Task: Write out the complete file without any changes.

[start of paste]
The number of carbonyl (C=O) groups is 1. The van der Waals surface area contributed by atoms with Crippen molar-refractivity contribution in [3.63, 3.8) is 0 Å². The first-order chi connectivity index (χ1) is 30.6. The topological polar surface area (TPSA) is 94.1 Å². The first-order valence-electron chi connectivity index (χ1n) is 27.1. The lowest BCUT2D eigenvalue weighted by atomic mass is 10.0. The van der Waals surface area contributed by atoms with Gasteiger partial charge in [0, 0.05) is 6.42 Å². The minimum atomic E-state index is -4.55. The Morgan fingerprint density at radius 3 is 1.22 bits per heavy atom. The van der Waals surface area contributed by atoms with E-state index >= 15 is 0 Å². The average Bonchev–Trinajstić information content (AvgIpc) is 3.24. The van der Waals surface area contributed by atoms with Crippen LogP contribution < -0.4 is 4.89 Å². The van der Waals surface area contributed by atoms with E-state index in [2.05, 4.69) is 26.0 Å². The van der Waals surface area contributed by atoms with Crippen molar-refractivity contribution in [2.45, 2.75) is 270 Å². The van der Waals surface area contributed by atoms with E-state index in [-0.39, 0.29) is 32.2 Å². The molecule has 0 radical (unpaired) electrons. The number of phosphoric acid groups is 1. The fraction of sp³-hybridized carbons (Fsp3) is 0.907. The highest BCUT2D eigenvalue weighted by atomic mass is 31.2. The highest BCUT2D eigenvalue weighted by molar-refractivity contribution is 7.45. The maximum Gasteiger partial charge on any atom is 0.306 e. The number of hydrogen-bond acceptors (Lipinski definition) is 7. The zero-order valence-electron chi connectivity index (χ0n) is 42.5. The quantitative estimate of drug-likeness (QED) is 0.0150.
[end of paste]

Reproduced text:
The number of carbonyl (C=O) groups is 1. The van der Waals surface area contributed by atoms with Crippen molar-refractivity contribution in [3.63, 3.8) is 0 Å². The first-order chi connectivity index (χ1) is 30.6. The topological polar surface area (TPSA) is 94.1 Å². The first-order valence-electron chi connectivity index (χ1n) is 27.1. The lowest BCUT2D eigenvalue weighted by atomic mass is 10.0. The van der Waals surface area contributed by atoms with Gasteiger partial charge in [0, 0.05) is 6.42 Å². The minimum atomic E-state index is -4.55. The Morgan fingerprint density at radius 3 is 1.22 bits per heavy atom. The van der Waals surface area contributed by atoms with E-state index >= 15 is 0 Å². The average Bonchev–Trinajstić information content (AvgIpc) is 3.24. The van der Waals surface area contributed by atoms with Crippen LogP contribution < -0.4 is 4.89 Å². The van der Waals surface area contributed by atoms with E-state index in [2.05, 4.69) is 26.0 Å². The van der Waals surface area contributed by atoms with Crippen molar-refractivity contribution in [2.45, 2.75) is 270 Å². The van der Waals surface area contributed by atoms with E-state index in [-0.39, 0.29) is 32.2 Å². The molecule has 0 radical (unpaired) electrons. The number of phosphoric acid groups is 1. The fraction of sp³-hybridized carbons (Fsp3) is 0.907. The highest BCUT2D eigenvalue weighted by atomic mass is 31.2. The highest BCUT2D eigenvalue weighted by molar-refractivity contribution is 7.45. The maximum Gasteiger partial charge on any atom is 0.306 e. The number of hydrogen-bond acceptors (Lipinski definition) is 7. The zero-order valence-electron chi connectivity index (χ0n) is 42.5. The quantitative estimate of drug-likeness (QED) is 0.0150.